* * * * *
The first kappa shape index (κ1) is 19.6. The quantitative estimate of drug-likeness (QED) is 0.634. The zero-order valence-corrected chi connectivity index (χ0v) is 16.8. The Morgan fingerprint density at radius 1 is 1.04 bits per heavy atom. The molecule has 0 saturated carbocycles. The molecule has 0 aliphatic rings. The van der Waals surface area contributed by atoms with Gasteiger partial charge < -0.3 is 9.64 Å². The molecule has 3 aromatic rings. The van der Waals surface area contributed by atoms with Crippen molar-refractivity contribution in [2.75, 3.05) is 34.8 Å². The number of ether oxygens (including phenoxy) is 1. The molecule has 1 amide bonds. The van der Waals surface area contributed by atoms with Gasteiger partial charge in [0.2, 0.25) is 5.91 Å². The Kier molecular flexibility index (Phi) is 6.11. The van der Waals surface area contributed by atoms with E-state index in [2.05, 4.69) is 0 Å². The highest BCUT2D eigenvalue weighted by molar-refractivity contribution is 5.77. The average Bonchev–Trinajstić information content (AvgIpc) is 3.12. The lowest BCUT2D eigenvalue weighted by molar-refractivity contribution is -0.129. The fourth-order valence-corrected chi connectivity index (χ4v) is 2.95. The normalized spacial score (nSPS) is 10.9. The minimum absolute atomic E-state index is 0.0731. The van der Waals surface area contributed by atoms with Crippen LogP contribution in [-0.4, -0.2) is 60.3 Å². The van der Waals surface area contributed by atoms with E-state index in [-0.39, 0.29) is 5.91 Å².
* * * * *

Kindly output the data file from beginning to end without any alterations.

The first kappa shape index (κ1) is 19.6. The quantitative estimate of drug-likeness (QED) is 0.634. The zero-order valence-corrected chi connectivity index (χ0v) is 16.8. The Morgan fingerprint density at radius 1 is 1.04 bits per heavy atom. The molecule has 0 saturated carbocycles. The molecule has 0 aliphatic rings. The van der Waals surface area contributed by atoms with Gasteiger partial charge < -0.3 is 9.64 Å². The molecule has 3 aromatic rings. The van der Waals surface area contributed by atoms with Crippen molar-refractivity contribution in [2.75, 3.05) is 34.8 Å². The number of ether oxygens (including phenoxy) is 1. The molecule has 1 amide bonds. The van der Waals surface area contributed by atoms with Gasteiger partial charge in [0.2, 0.25) is 5.91 Å². The Kier molecular flexibility index (Phi) is 6.11. The van der Waals surface area contributed by atoms with E-state index in [2.05, 4.69) is 0 Å². The highest BCUT2D eigenvalue weighted by molar-refractivity contribution is 5.77. The average Bonchev–Trinajstić information content (AvgIpc) is 3.12. The lowest BCUT2D eigenvalue weighted by molar-refractivity contribution is -0.129. The fourth-order valence-corrected chi connectivity index (χ4v) is 2.95. The normalized spacial score (nSPS) is 10.9. The minimum absolute atomic E-state index is 0.0731. The van der Waals surface area contributed by atoms with Crippen LogP contribution in [-0.4, -0.2) is 60.3 Å². The van der Waals surface area contributed by atoms with E-state index in [-0.39, 0.29) is 5.91 Å².